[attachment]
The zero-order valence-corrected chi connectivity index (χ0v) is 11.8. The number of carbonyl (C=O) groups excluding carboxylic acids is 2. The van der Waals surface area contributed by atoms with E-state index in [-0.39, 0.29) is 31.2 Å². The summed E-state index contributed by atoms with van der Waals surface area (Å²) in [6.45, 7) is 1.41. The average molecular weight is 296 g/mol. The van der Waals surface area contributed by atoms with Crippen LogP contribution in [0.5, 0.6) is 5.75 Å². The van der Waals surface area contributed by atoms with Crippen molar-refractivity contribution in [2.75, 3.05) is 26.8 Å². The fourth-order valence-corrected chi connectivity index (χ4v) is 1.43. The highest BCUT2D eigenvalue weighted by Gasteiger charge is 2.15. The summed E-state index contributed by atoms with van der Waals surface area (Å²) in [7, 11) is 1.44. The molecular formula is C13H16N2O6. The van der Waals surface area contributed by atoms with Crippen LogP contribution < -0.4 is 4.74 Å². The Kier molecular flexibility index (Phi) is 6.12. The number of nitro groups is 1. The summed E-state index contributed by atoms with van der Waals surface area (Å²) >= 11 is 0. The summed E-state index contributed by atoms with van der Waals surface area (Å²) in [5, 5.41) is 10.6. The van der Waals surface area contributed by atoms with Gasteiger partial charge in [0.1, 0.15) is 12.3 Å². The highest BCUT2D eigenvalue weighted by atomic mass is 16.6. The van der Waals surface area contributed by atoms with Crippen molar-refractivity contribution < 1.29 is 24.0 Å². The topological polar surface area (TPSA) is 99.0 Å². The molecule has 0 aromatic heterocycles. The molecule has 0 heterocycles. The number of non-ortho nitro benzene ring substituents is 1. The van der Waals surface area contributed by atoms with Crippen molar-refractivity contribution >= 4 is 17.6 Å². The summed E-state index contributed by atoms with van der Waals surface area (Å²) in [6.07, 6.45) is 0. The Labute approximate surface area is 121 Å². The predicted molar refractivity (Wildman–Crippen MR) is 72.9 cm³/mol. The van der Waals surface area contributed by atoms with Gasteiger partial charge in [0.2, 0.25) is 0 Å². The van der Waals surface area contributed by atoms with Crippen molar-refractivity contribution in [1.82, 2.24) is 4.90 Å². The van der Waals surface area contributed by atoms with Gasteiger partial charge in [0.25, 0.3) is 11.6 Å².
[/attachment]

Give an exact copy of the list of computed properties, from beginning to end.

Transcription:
The zero-order valence-corrected chi connectivity index (χ0v) is 11.8. The number of carbonyl (C=O) groups excluding carboxylic acids is 2. The van der Waals surface area contributed by atoms with E-state index in [-0.39, 0.29) is 31.2 Å². The summed E-state index contributed by atoms with van der Waals surface area (Å²) in [6.45, 7) is 1.41. The average molecular weight is 296 g/mol. The van der Waals surface area contributed by atoms with Crippen LogP contribution in [0.5, 0.6) is 5.75 Å². The van der Waals surface area contributed by atoms with Crippen molar-refractivity contribution in [2.75, 3.05) is 26.8 Å². The fourth-order valence-corrected chi connectivity index (χ4v) is 1.43. The highest BCUT2D eigenvalue weighted by Gasteiger charge is 2.15. The summed E-state index contributed by atoms with van der Waals surface area (Å²) in [7, 11) is 1.44. The molecular formula is C13H16N2O6. The van der Waals surface area contributed by atoms with Crippen LogP contribution < -0.4 is 4.74 Å². The Kier molecular flexibility index (Phi) is 6.12. The number of nitro groups is 1. The summed E-state index contributed by atoms with van der Waals surface area (Å²) >= 11 is 0. The summed E-state index contributed by atoms with van der Waals surface area (Å²) in [5, 5.41) is 10.6. The van der Waals surface area contributed by atoms with Gasteiger partial charge in [0.1, 0.15) is 12.3 Å². The highest BCUT2D eigenvalue weighted by atomic mass is 16.6. The van der Waals surface area contributed by atoms with Crippen molar-refractivity contribution < 1.29 is 24.0 Å². The topological polar surface area (TPSA) is 99.0 Å². The molecule has 0 aromatic heterocycles. The molecule has 0 heterocycles. The number of non-ortho nitro benzene ring substituents is 1. The van der Waals surface area contributed by atoms with Crippen molar-refractivity contribution >= 4 is 17.6 Å². The summed E-state index contributed by atoms with van der Waals surface area (Å²) in [6.07, 6.45) is 0. The Labute approximate surface area is 121 Å². The predicted molar refractivity (Wildman–Crippen MR) is 72.9 cm³/mol. The van der Waals surface area contributed by atoms with Gasteiger partial charge in [0.2, 0.25) is 0 Å². The van der Waals surface area contributed by atoms with Crippen molar-refractivity contribution in [1.82, 2.24) is 4.90 Å². The van der Waals surface area contributed by atoms with Gasteiger partial charge in [0.25, 0.3) is 11.6 Å².